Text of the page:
Academic journal article Generations

Telemedicine: Communication Technologies That Revolutionize Healthcare Services

Academic journal article Generations

Telemedicine: Communication Technologies That Revolutionize Healthcare Services

Article excerpt

Simple, effective applications now; virtual reality and simulation soon.

Today is an exciting yet challenging time to be an aging American. Advances in technology and the shifting age demo-graphics in the United States will have many effects-not least in the area of healthcare resources and expenditures.

As a result of the dramatically increasing healthcare costs and other challenges in providing quality, accessible healthcare services to an aging society, healthcare providers and policy makers are looking for alternatives to help older people who need care to remain at home and limit use of inpatient services rather than face long stays in expensive institutions. Telemedicine, the use of communication technologies to deliver healthcare services, has garnered significant attention during recent years as a solution to address both access and cost concerns. This article provides an overview of the evolution of telemedicine applications, with ethical and policy implications for the long term.

EVOLUTION

The application of telemedicine has evolved over the past five decades. The first generation of telemedicine, which is still very much in use, mainly serves to enable a healthcare provider to consult with a patient who is in a different place; the consultation can take place live, concurrently, or not, using a tape or other form of transmission that allows for nonconcurrent, or asynchronous, interaction. Early on, telemedicine was defined as the use of interactive or two-way television for diagnosing or treating a patient who is at a different location (Willemain and Mark, 1971). The U.S. Department of Health and Human Services (2006) currently defines the term telehealth as "the use of electronic information and telecommunications technologies to support long-distance clinical care, patient and professional health-related education, public health and health administration."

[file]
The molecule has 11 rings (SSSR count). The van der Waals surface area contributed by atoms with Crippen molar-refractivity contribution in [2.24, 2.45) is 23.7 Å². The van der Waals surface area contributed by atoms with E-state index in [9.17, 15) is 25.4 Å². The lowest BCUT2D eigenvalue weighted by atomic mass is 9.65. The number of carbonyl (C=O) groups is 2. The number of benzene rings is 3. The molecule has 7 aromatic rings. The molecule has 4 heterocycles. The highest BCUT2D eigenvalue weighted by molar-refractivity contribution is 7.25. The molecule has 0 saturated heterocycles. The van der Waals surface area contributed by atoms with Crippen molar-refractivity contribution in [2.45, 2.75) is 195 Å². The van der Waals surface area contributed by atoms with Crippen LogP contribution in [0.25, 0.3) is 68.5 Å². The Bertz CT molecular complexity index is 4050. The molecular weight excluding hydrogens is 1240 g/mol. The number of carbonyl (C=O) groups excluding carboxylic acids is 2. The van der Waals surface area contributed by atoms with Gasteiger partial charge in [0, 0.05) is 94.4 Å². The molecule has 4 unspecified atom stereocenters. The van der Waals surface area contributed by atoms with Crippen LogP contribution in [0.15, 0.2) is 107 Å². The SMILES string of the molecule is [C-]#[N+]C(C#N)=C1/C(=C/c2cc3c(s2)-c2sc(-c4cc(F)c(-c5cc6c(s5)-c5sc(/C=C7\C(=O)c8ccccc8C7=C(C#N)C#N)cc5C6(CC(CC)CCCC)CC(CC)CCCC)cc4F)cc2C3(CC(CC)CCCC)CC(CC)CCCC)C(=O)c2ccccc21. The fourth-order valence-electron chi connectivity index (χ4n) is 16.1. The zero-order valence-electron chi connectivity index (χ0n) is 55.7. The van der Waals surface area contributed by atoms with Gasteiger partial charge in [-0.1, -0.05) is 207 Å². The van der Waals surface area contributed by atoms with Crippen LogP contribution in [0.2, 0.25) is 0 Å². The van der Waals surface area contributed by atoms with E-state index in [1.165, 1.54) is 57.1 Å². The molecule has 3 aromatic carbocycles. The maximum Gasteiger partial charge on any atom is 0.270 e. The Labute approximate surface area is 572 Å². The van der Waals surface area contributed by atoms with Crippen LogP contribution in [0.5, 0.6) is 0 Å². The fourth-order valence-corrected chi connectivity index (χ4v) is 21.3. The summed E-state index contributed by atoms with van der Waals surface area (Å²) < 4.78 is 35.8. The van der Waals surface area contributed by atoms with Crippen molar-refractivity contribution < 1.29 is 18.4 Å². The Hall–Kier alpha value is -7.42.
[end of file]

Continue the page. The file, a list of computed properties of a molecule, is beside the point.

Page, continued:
Interactive video-a concurrent interaction between two or more sites connected by videohas traditionally been the technology used for medical diagnosis, care, and education. The University of Kansas Medical Center has employed telemedicine for more than a decade. Patients located in rural Hays, Kansas, for example, are able to interact with oncologists from the medical center, which is more than 250 miles away in Kansas City. For some medical communication, particularly related to radiology, pathology, and often dermatology, clinicians employ store-andforward video connections, by which audio clips, video clips, still images, or data can be held and transmitted or received at a later time. The recipient is free to choose when to review the content of the transmission.

Wittson and colleagues (1961) were the first to employ telecommunication for medical purposes, in 1959 when they set up telepsychiatry consultations via microwave transmission between the Nebraska Psychiatric Institute in Omaha and the state mental hospital 112 miles away. In the same year, Montreal was the site for Jutra's (1959) pioneering teleradiology, which allowed for the transmission of radiographie images to distant sites, where experts could review them at their convenience.

In the 19705, several major projects, including the Space Technology Applied to Rural Papago Advanced Healthcare project of NASA, provided valuable insights that paved the way for such future telemedicine endeavors as provision of home healthcare, or telehome health (Dunn et al., 1980).

While the decades of the 1960s, 1970s, and 19805 exhibited a series of telemedicine pilot and demonstration projects, the 1990s proved to be a period of more rapid growth. New, fairly inexpensive technologies made it possible to digitize and compress video, audio, and other imaging information, which could then be transmitted over telephone lines with relatively narrow bandwidths instead of through more expensive satellites or relatively unavailable private cable or fiberoptic lines. …

Search by... Author
Show... All Results Primary Sources Peer-reviewed

Oops!

An unknown error has occurred. Please click the button below to reload the page. If the problem persists, please try again in a little while.